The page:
Journal Article

Branching and Uncertainty

Simon Saunders and David Wallace

in The British Journal for the Philosophy of Science

Published on behalf of British Society for the Philosophy of Science

Volume 59, issue 3, pages 293-305
Published in print September 2008 | ISSN: 0007-0882
Published online August 2008 | e-ISSN: 1464-3537 | DOI: http://dx.doi.org/10.1093/bjps/axn029
Branching and Uncertainty

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Following Lewis, it is widely held that branching worlds differ in important ways from diverging worlds. There is, however, a simple and natural semantics under which ordinary sentences uttered in branching worlds have much the same truth values as they conventionally have in diverging worlds. Under this semantics, whether branching or diverging, speakers cannot say in advance which branch or world is theirs. They are uncertain as to the outcome. This same semantics ensures the truth of utterances typically made about quantum mechanical contingencies, including statements of uncertainty, if the Everett interpretation of quantum mechanics is true. The ‘incoherence problem’ of the Everett interpretation, that it can give no meaning to the notion of uncertainty, is thereby solved.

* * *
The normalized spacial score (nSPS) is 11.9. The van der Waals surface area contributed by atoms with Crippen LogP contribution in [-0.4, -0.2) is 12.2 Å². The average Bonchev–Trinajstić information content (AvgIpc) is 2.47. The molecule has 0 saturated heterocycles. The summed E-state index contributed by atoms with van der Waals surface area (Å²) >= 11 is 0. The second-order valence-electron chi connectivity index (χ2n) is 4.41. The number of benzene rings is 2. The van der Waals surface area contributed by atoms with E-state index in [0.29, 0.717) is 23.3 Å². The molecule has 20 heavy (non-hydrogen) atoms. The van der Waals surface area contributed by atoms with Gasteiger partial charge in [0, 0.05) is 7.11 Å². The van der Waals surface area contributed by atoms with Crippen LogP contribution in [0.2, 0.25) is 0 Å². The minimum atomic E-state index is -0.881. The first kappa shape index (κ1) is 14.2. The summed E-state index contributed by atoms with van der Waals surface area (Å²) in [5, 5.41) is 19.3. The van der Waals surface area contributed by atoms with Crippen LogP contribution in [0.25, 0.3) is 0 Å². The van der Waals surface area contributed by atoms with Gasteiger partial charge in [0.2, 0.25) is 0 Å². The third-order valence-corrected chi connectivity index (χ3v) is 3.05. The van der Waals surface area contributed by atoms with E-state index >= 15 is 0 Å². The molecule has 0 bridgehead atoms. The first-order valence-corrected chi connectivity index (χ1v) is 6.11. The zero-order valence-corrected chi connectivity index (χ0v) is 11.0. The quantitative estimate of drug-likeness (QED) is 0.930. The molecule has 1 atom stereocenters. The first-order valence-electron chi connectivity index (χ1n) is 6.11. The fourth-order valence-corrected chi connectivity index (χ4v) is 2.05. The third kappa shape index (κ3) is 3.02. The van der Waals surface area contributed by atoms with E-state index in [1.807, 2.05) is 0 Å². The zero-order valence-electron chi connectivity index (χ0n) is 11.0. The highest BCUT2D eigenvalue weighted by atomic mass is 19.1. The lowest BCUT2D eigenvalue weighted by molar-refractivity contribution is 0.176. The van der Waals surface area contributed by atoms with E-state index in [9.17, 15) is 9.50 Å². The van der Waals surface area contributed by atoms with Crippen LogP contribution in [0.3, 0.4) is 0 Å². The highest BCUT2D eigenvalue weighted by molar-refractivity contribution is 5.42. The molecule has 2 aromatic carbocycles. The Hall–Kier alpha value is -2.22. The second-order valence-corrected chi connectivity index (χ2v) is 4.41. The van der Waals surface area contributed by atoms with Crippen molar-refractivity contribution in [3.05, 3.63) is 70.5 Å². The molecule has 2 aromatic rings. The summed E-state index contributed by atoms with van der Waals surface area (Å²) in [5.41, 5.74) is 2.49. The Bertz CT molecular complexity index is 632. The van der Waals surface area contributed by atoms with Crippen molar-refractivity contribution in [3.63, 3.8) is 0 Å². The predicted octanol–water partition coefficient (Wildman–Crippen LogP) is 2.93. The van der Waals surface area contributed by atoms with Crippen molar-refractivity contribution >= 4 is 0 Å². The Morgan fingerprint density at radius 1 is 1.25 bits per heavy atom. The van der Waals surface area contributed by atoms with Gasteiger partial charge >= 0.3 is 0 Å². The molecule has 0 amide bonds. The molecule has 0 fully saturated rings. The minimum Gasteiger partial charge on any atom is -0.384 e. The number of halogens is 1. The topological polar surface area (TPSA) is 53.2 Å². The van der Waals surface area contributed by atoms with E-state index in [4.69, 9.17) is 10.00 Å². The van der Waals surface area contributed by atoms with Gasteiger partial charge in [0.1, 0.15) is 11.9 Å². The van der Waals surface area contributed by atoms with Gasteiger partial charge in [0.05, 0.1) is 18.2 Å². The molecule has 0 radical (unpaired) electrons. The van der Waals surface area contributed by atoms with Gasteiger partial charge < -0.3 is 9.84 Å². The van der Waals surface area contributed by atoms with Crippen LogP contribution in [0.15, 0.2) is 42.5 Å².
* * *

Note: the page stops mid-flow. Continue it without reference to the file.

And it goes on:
Introduction

Metaphysics 2.1

Personal fission

2.2

Branching worlds

Physics

Objections

Journal Article.  5332 words. 

Subjects: Philosophy of Science ; Science and Mathematics

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